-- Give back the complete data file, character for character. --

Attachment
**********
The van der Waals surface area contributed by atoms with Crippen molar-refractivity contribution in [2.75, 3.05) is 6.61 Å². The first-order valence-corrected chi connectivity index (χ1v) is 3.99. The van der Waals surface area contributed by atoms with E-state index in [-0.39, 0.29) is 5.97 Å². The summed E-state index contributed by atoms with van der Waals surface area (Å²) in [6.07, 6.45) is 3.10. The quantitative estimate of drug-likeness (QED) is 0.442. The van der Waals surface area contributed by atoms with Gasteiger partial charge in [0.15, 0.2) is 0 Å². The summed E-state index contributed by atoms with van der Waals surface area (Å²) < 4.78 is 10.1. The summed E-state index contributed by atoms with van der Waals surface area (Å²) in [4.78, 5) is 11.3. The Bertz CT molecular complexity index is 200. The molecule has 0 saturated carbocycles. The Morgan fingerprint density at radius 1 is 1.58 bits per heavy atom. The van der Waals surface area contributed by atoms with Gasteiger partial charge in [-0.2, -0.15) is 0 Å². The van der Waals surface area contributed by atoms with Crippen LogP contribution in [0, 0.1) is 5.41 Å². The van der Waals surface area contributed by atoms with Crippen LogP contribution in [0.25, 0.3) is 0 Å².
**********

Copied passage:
The van der Waals surface area contributed by atoms with Crippen molar-refractivity contribution in [2.75, 3.05) is 6.61 Å². The first-order valence-corrected chi connectivity index (χ1v) is 3.99. The van der Waals surface area contributed by atoms with E-state index in [-0.39, 0.29) is 5.97 Å². The summed E-state index contributed by atoms with van der Waals surface area (Å²) in [6.07, 6.45) is 3.10. The quantitative estimate of drug-likeness (QED) is 0.442. The van der Waals surface area contributed by atoms with Gasteiger partial charge in [0.15, 0.2) is 0 Å². The summed E-state index contributed by atoms with van der Waals surface area (Å²) < 4.78 is 10.1. The summed E-state index contributed by atoms with van der Waals surface area (Å²) in [4.78, 5) is 11.3. The Bertz CT molecular complexity index is 200. The molecule has 0 saturated carbocycles. The Morgan fingerprint density at radius 1 is 1.58 bits per heavy atom. The van der Waals surface area contributed by atoms with Gasteiger partial charge in [-0.2, -0.15) is 0 Å². The van der Waals surface area contributed by atoms with Crippen LogP contribution in [0, 0.1) is 5.41 Å². The van der Waals surface area contributed by atoms with Crippen LogP contribution in [0.25, 0.3) is 0 Å².